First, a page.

Ba mhaith liom ceist a chur ar an Aire an bhfuil sé le haon bhuntáiste a thabhairt faoi Altanna 6, 7 agus 8. Tá sé soiléir go leor faoi Alt 6. Táthar chun airgead a thabhairt nach raibh le fáil roimhe seo. Nuair a bheas múinteoir ag dul amach ar phinsin gheobhaidh sé deontas chomh maith. Mar gheall ar Altanna 8 agus 9 ba mhaith liom a fháil amach ón Aire an bhfuil sé le tuiscint againn nach mbeidh na téarmaí atá le fáil ag na múinteoirí atá i gceist níos measa ná na tearmaí atá ann faoi láthair. Sílim go bhfuil siad níos fearr in Alt 9 toisc go bhfuil an tréimhse gearrtha síos ó 7 mbliain go dtí 6 bliana.

Tá rud beag eile faoi fho-alt 2. Is dócha go bhfuil an deontas pósta níos fearr ná mar a bhí faoin mbun-scéim, ach mar gheall ar Alt 8 cheap mise go bhfaigheadh múinteoir a fuair bás sa tseirbhís tuarastal bliana agus go mb'fhéidir nach mbeadh múinteoirí faoi Alt 8 chomh maith as, má tá seirbhís ghearr acu, agus atáid faoin mbun-scéim. Nílim ach ag cur na ceiste ar an Aire—an bhféadfadh sé barántás a thabhairt don Tigh nach mbeidh na múinteoirí atá i gceist faoi Altanna 8 agus 9 níos measa as ach go mbeidh siad níos fearr as?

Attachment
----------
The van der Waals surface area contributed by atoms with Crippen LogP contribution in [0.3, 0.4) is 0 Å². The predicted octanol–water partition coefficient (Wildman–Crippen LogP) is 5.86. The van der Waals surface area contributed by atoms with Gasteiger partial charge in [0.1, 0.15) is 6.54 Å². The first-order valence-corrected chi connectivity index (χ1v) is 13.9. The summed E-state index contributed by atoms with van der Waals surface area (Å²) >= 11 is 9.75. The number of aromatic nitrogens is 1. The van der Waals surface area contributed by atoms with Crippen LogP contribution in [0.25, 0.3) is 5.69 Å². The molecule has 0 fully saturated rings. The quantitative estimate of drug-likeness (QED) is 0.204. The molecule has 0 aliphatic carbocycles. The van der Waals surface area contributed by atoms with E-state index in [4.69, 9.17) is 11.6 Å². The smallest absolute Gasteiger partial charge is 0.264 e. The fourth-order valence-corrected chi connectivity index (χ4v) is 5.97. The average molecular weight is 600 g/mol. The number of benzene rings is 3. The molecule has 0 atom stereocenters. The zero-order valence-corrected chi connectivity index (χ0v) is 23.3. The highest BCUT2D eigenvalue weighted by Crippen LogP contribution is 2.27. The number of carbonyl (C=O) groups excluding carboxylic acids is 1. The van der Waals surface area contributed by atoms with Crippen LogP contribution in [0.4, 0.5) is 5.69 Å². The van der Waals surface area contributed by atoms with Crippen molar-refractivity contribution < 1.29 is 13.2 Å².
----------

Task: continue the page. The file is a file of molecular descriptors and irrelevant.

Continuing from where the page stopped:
Nuair a deireann an tAire go bhfuil na mná ag teacht isteach faoin scéim seo—mar do réir mar a luaigh sé ar Mheastachán a Roinne bhí socrú eile le bheith ann do bhan-oidí—is dócha gur ar chomhairle na mban féin agus ar achainí uathu féin atá siad ag teacht isteach ar aon dul leis na fir anseo.